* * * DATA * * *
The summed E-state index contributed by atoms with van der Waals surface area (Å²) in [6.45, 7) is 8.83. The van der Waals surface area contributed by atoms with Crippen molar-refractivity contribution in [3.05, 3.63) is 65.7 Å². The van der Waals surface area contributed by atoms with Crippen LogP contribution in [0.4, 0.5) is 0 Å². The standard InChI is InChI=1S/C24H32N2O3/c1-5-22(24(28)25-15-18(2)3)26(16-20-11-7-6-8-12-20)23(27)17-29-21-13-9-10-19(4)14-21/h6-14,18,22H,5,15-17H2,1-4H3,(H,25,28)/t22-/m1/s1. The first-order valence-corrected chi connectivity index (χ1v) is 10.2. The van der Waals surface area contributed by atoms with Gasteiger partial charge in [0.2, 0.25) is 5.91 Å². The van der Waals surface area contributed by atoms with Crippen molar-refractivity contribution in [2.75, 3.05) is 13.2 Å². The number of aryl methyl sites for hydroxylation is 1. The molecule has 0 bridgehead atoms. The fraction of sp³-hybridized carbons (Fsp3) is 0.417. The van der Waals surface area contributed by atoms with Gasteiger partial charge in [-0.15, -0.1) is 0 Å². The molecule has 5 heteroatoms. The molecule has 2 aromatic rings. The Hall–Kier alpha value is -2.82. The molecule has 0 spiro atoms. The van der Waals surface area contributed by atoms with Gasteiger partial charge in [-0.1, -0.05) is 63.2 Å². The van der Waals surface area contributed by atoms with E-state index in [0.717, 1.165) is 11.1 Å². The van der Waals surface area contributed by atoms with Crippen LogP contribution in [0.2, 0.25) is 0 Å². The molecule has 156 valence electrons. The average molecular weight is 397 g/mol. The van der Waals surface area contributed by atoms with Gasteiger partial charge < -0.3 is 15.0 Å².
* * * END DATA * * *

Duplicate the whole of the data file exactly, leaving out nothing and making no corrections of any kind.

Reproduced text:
The summed E-state index contributed by atoms with van der Waals surface area (Å²) in [6.45, 7) is 8.83. The van der Waals surface area contributed by atoms with Crippen molar-refractivity contribution in [3.05, 3.63) is 65.7 Å². The van der Waals surface area contributed by atoms with Crippen LogP contribution in [0.4, 0.5) is 0 Å². The standard InChI is InChI=1S/C24H32N2O3/c1-5-22(24(28)25-15-18(2)3)26(16-20-11-7-6-8-12-20)23(27)17-29-21-13-9-10-19(4)14-21/h6-14,18,22H,5,15-17H2,1-4H3,(H,25,28)/t22-/m1/s1. The first-order valence-corrected chi connectivity index (χ1v) is 10.2. The van der Waals surface area contributed by atoms with Gasteiger partial charge in [0.2, 0.25) is 5.91 Å². The van der Waals surface area contributed by atoms with Crippen molar-refractivity contribution in [2.75, 3.05) is 13.2 Å². The number of aryl methyl sites for hydroxylation is 1. The molecule has 0 bridgehead atoms. The fraction of sp³-hybridized carbons (Fsp3) is 0.417. The van der Waals surface area contributed by atoms with Gasteiger partial charge in [-0.15, -0.1) is 0 Å². The molecule has 5 heteroatoms. The molecule has 2 aromatic rings. The Hall–Kier alpha value is -2.82. The molecule has 0 spiro atoms. The van der Waals surface area contributed by atoms with Gasteiger partial charge in [-0.1, -0.05) is 63.2 Å². The van der Waals surface area contributed by atoms with E-state index in [0.717, 1.165) is 11.1 Å². The van der Waals surface area contributed by atoms with Crippen LogP contribution in [0.2, 0.25) is 0 Å². The molecule has 156 valence electrons. The average molecular weight is 397 g/mol. The van der Waals surface area contributed by atoms with Gasteiger partial charge < -0.3 is 15.0 Å².